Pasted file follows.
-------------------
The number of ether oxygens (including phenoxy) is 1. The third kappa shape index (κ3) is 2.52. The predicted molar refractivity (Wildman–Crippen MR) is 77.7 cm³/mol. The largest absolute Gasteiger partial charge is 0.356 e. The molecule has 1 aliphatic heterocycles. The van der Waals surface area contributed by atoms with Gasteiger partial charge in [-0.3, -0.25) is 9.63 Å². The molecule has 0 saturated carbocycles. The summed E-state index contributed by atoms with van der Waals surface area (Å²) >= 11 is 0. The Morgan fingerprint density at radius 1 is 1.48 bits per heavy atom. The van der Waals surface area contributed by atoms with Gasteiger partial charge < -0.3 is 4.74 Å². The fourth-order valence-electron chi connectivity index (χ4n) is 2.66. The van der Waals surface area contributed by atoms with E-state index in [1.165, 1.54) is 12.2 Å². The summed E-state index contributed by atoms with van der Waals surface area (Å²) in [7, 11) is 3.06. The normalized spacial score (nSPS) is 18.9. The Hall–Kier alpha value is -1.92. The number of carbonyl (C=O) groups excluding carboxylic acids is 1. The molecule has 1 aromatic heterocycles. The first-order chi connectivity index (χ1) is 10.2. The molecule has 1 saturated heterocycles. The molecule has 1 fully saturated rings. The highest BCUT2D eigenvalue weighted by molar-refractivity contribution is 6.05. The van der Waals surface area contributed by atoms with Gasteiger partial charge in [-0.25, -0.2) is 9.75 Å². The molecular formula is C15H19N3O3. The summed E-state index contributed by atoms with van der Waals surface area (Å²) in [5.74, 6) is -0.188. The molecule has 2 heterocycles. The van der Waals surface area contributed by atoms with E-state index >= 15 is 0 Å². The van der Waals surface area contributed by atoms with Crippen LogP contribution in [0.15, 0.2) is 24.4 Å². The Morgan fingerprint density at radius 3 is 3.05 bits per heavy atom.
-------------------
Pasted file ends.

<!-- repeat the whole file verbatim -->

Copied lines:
The number of ether oxygens (including phenoxy) is 1. The third kappa shape index (κ3) is 2.52. The predicted molar refractivity (Wildman–Crippen MR) is 77.7 cm³/mol. The largest absolute Gasteiger partial charge is 0.356 e. The molecule has 1 aliphatic heterocycles. The van der Waals surface area contributed by atoms with Gasteiger partial charge in [-0.3, -0.25) is 9.63 Å². The molecule has 0 saturated carbocycles. The summed E-state index contributed by atoms with van der Waals surface area (Å²) >= 11 is 0. The Morgan fingerprint density at radius 1 is 1.48 bits per heavy atom. The van der Waals surface area contributed by atoms with Gasteiger partial charge < -0.3 is 4.74 Å². The fourth-order valence-electron chi connectivity index (χ4n) is 2.66. The van der Waals surface area contributed by atoms with E-state index in [1.165, 1.54) is 12.2 Å². The summed E-state index contributed by atoms with van der Waals surface area (Å²) in [7, 11) is 3.06. The normalized spacial score (nSPS) is 18.9. The Hall–Kier alpha value is -1.92. The number of carbonyl (C=O) groups excluding carboxylic acids is 1. The molecule has 1 aromatic heterocycles. The first-order chi connectivity index (χ1) is 10.2. The molecule has 1 saturated heterocycles. The molecule has 1 fully saturated rings. The highest BCUT2D eigenvalue weighted by molar-refractivity contribution is 6.05. The van der Waals surface area contributed by atoms with Gasteiger partial charge in [-0.25, -0.2) is 9.75 Å². The molecular formula is C15H19N3O3. The summed E-state index contributed by atoms with van der Waals surface area (Å²) in [5.74, 6) is -0.188. The molecule has 2 heterocycles. The van der Waals surface area contributed by atoms with E-state index >= 15 is 0 Å². The van der Waals surface area contributed by atoms with Crippen LogP contribution in [0.15, 0.2) is 24.4 Å². The Morgan fingerprint density at radius 3 is 3.05 bits per heavy atom.